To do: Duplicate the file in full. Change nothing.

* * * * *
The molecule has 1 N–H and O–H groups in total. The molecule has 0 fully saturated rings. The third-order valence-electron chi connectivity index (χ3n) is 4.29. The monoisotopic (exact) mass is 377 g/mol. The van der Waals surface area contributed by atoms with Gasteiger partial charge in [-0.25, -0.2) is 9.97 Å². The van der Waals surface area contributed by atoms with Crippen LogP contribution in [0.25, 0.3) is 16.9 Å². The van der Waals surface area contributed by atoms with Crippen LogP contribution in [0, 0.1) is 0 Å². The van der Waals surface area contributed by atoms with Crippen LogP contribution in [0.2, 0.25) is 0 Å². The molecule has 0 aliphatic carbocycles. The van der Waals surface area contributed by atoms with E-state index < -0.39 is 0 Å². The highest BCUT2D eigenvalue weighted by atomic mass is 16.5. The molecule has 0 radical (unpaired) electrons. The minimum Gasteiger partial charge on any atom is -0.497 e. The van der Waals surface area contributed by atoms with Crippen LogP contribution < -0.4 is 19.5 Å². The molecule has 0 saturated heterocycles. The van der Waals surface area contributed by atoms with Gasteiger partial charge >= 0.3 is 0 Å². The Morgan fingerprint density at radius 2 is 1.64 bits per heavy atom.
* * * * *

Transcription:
The molecule has 1 N–H and O–H groups in total. The molecule has 0 fully saturated rings. The third-order valence-electron chi connectivity index (χ3n) is 4.29. The monoisotopic (exact) mass is 377 g/mol. The van der Waals surface area contributed by atoms with Gasteiger partial charge in [-0.25, -0.2) is 9.97 Å². The van der Waals surface area contributed by atoms with Crippen LogP contribution in [0.25, 0.3) is 16.9 Å². The van der Waals surface area contributed by atoms with Crippen LogP contribution in [0, 0.1) is 0 Å². The van der Waals surface area contributed by atoms with Crippen LogP contribution in [0.2, 0.25) is 0 Å². The molecule has 0 aliphatic carbocycles. The van der Waals surface area contributed by atoms with E-state index < -0.39 is 0 Å². The highest BCUT2D eigenvalue weighted by atomic mass is 16.5. The molecule has 0 radical (unpaired) electrons. The minimum Gasteiger partial charge on any atom is -0.497 e. The van der Waals surface area contributed by atoms with Crippen LogP contribution < -0.4 is 19.5 Å². The molecule has 0 saturated heterocycles. The van der Waals surface area contributed by atoms with Gasteiger partial charge >= 0.3 is 0 Å². The Morgan fingerprint density at radius 2 is 1.64 bits per heavy atom.